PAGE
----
Historically Black Colleges and Universities, collectively known as HBCUs have existed for decades and throught their rich legacies, the institutions have long been underfunded. Alumni of Bowie State University, University of Maryland Eastern Shore, Coppin State University and Morgan State University joined forces to combat the disparities in funding between their HBCUS and their non-HBCU counterparts.
The coalition formed in 2006 presented the issues of racial biases in school funding, allleging the state of Maryland underfunded HBCUs while allowing other state schools to duplicate academic programs, causing enrollment tension. This past week, a judge ordered in favor of the coalition, ruling that “The state must establish a set of new, unique and high-demand programs at each historically black institution” as reported by the Washington Post.
Maryland will now have to appoint a monitor who will oversee the development of programs depended on the strengths of each institution. This appointed monitor will direct “will be able to provide annual funding for marketing, student recruitment, financial aid and any related initiative over the next five to 10 years” according to the order.
U.S. District Judge Catherine C. Blake ruled in the coalition’s favor and issued an injunction against that state that puts an end to “maintaining vestiges of the prior . . . system of segregation in the form of unnecessary program duplication in the public higher education system.”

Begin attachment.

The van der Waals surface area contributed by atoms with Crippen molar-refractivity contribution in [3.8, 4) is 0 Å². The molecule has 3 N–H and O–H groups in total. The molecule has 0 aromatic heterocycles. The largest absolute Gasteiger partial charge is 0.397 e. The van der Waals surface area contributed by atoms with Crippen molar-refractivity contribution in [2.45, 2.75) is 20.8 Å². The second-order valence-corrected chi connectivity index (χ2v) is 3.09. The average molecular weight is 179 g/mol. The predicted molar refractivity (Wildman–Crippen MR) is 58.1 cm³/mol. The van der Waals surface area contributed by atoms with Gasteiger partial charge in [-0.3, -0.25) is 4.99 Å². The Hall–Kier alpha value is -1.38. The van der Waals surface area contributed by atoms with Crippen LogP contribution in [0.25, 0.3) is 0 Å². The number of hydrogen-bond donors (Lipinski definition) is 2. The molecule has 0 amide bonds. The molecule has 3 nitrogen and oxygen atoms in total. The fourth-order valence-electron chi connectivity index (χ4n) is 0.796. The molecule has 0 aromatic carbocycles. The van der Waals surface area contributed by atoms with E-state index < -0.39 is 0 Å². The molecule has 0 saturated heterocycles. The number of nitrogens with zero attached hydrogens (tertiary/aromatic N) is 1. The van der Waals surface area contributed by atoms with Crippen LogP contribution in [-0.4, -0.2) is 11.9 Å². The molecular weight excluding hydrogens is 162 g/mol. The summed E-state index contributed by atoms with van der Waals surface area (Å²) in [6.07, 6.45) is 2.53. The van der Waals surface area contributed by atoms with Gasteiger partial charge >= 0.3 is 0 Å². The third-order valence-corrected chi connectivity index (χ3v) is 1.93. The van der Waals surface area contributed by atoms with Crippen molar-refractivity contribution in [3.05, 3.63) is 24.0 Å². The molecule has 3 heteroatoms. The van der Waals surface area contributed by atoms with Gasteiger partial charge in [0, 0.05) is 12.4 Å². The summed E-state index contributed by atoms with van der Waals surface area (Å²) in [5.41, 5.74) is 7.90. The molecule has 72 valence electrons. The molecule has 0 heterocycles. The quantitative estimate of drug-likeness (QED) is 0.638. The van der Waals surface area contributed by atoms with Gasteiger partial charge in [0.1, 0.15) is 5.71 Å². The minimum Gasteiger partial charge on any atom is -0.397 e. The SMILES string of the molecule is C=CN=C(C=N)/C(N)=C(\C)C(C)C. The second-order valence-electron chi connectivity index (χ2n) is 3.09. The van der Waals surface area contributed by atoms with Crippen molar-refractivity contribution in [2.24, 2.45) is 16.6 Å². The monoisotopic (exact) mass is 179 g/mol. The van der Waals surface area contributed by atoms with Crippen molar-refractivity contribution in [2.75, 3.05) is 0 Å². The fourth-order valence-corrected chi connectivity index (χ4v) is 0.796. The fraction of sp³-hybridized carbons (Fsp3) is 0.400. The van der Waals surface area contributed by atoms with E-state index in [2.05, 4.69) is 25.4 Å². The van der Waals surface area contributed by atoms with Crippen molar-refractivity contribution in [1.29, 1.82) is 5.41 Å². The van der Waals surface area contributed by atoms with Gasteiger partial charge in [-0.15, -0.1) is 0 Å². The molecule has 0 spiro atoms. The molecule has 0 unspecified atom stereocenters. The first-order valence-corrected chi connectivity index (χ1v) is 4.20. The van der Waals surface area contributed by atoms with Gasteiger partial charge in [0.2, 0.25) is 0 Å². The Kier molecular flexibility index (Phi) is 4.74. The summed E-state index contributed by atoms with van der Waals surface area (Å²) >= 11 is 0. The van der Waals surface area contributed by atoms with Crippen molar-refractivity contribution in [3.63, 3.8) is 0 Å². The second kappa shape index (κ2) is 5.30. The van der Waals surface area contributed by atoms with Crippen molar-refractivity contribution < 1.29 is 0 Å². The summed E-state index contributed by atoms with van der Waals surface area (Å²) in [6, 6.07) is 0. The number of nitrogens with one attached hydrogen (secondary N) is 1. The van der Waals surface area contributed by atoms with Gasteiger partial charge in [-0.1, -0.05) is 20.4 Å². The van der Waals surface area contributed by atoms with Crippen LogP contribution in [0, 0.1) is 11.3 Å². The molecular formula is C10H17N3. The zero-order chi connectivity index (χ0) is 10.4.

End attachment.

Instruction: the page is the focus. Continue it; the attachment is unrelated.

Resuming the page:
HBCUs have historically existed and remain standing as campuses providing opportunities to many young adults who would not be afforded the privilege of higher education elsewhere. HBCUs grant more degrees to lower income black students than non-HBCUs. These insitutions full of tradition and pride are also responsible for 40% of black members of congress, 80% of black judges, 50% of black lawyers and 40% of black engineers.
Despite the success of HBCU alumni, HBCUs across the country are plagued by lesser funds. Diverse Education reports “a September 2013 report published by the Association of Public Land-grant Universities (APLU) found that, from 2010 to 2012, states were failing to meet the required 100 percent match of federal funding to 1890 land-grant institutions (all public HBCUs). In the same period, the 18 HBCUs covered under this provision did not receive almost $57 million in extension or research fees, as a result of the failure of the states to provide the required funds.”
“The remedial order issued by the court is truly historic and places Maryland on a long overdue path to achieving racial desegregation and more equitable outcomes for students,” says Kristen Clarke the president and executive director for the Lawyer’s Committee for Civil Rights Under Law , also a party to the case.